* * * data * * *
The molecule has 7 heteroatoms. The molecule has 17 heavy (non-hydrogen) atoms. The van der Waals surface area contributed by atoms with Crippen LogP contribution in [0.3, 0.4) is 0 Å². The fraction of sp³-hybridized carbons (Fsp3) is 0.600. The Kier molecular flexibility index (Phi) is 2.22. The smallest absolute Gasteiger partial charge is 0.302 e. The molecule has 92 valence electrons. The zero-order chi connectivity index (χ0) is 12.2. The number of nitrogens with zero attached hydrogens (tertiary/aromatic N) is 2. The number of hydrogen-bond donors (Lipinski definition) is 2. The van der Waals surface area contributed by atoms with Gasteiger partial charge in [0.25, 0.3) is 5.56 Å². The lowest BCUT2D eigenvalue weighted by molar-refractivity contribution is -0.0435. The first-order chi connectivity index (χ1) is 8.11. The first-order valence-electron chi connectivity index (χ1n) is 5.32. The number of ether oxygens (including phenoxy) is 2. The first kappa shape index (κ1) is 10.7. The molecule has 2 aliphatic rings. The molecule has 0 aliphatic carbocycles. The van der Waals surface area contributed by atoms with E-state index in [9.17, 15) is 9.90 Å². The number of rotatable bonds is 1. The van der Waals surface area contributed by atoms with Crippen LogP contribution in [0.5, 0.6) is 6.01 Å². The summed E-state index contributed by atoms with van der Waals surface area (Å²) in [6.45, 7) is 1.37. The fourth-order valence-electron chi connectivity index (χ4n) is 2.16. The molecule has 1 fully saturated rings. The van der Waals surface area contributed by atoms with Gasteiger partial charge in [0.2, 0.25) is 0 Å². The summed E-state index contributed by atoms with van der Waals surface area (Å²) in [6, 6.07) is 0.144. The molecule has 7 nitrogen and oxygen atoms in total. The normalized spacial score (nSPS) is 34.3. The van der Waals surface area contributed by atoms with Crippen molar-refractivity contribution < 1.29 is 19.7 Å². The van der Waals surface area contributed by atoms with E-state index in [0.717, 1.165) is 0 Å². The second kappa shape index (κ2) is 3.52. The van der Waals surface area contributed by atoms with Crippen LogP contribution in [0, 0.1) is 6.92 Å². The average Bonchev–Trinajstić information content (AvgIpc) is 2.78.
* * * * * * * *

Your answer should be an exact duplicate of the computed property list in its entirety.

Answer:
The molecule has 7 heteroatoms. The molecule has 17 heavy (non-hydrogen) atoms. The van der Waals surface area contributed by atoms with Crippen LogP contribution in [0.3, 0.4) is 0 Å². The fraction of sp³-hybridized carbons (Fsp3) is 0.600. The Kier molecular flexibility index (Phi) is 2.22. The smallest absolute Gasteiger partial charge is 0.302 e. The molecule has 92 valence electrons. The zero-order chi connectivity index (χ0) is 12.2. The number of nitrogens with zero attached hydrogens (tertiary/aromatic N) is 2. The number of hydrogen-bond donors (Lipinski definition) is 2. The van der Waals surface area contributed by atoms with Gasteiger partial charge in [0.25, 0.3) is 5.56 Å². The lowest BCUT2D eigenvalue weighted by molar-refractivity contribution is -0.0435. The first-order chi connectivity index (χ1) is 8.11. The first-order valence-electron chi connectivity index (χ1n) is 5.32. The number of ether oxygens (including phenoxy) is 2. The first kappa shape index (κ1) is 10.7. The molecule has 2 aliphatic rings. The molecule has 0 aliphatic carbocycles. The van der Waals surface area contributed by atoms with E-state index in [9.17, 15) is 9.90 Å². The number of rotatable bonds is 1. The van der Waals surface area contributed by atoms with Crippen LogP contribution in [0.5, 0.6) is 6.01 Å². The summed E-state index contributed by atoms with van der Waals surface area (Å²) in [6.45, 7) is 1.37. The fourth-order valence-electron chi connectivity index (χ4n) is 2.16. The molecule has 1 fully saturated rings. The van der Waals surface area contributed by atoms with Gasteiger partial charge in [0.2, 0.25) is 0 Å². The summed E-state index contributed by atoms with van der Waals surface area (Å²) in [6, 6.07) is 0.144. The molecule has 7 nitrogen and oxygen atoms in total. The normalized spacial score (nSPS) is 34.3. The van der Waals surface area contributed by atoms with Crippen molar-refractivity contribution < 1.29 is 19.7 Å². The van der Waals surface area contributed by atoms with E-state index in [0.717, 1.165) is 0 Å². The second kappa shape index (κ2) is 3.52. The van der Waals surface area contributed by atoms with Crippen LogP contribution in [0, 0.1) is 6.92 Å². The average Bonchev–Trinajstić information content (AvgIpc) is 2.78.